As I am sure you are aware, in an AC circuit, the ratio of the current to the voltage is dependent on the phase angle, phase difference, and supply frequency. Furthermore, a resistor's resistance value will remain constant regardless of the supply frequency.
The Pure Resistive Circuit in More Detail
As we examine the power in a purely resistive circuit, we can observe from the below waveforms (red, blue, and pink), the overall characteristics of a typical circuit. From the analytic representation, it is evident that the voltage and current are in phase with each other. You can also observe that the value of the voltage and current both achieve their maximum simultaneously. And you can ascertain that the power curve is consistently positive for all values pertaining to the voltage and current.
Waveforms are helpful representations of any expected output or input for a circuit.
I am sure you recall that in a direct current (DC) supply circuit, the byproduct of current and voltage is still called the Power. Although it is the same in an AC circuit, the difference here is, in an AC circuit, we take into consideration the instantaneous value of current and voltage. Therefore, the instant power we find in a purely resistive circuit, we represent by the following equation.
Instantaneous power, P = VI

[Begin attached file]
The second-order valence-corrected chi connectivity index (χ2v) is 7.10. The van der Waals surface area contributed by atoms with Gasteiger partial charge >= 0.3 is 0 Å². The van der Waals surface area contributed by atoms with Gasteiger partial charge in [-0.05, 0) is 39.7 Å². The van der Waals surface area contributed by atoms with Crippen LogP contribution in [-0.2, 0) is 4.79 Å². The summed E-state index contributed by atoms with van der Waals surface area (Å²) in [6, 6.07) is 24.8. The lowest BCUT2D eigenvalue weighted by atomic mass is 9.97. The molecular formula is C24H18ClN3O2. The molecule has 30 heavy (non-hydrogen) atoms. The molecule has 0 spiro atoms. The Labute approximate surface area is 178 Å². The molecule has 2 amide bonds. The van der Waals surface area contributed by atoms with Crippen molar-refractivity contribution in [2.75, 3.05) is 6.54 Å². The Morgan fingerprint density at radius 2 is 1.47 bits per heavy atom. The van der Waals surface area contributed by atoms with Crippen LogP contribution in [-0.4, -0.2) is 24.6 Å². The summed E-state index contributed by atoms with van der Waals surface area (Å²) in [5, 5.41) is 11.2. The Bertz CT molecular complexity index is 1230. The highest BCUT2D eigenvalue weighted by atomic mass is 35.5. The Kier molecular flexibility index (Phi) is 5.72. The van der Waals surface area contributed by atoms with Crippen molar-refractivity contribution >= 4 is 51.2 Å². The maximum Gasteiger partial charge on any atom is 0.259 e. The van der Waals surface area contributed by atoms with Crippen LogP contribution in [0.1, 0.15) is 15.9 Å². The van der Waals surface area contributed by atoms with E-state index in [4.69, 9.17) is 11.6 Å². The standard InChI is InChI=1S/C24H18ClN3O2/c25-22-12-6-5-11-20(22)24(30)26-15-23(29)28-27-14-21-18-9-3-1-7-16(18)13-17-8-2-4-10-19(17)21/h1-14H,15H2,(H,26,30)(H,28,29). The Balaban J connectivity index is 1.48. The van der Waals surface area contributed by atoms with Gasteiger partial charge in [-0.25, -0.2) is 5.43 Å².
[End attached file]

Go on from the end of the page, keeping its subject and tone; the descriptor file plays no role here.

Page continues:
The Power Factor of Pure Resistive Circuits
Firstly, what is meant by the phrase power factor? Well, in electrical engineering, we define the power factor (PF or cosφ) as the ratio between the power that you can use in an electric circuit (real power, P) and the power calculated from multiplying the voltage and current in a circuit (apparent power, S). Furthermore, we define a PF as having a range from zero to one.
In a DC circuit, the result of V x I gives us the power (P) in watts (W) drawn by a circuit. However, in an AC circuit, this will deviate. Because in an AC circuit, the result of V x I gives us the apparent power (S) and not the real power (P) since the current and voltage are not in phase.
We can further define the PF in an AC circuit as follows:

Define the PF as the cosine of the phase angle between current and voltage

Define the PF or cos φ as resistance (R) ÷ impedance (Z)

PF or cos φ is also defined as: real power (P) ÷ apparent power (S)
Therefore, since the voltage and current are in phase for a purely resistive circuit, its PF is 1.
With pure inductive or pure capacitive circuits, the current is 90o out of phase with the circuit voltage; thus, the cos φ = 90o. Hence, the PF of these circuits is zero. The PF of the RLC series circuit lies between zero and one.
The purely resistive circuit has unique characteristics that deviate from those of other circuit types. However, without these types of circuits, devices like Incandescent Lamps would not be possible.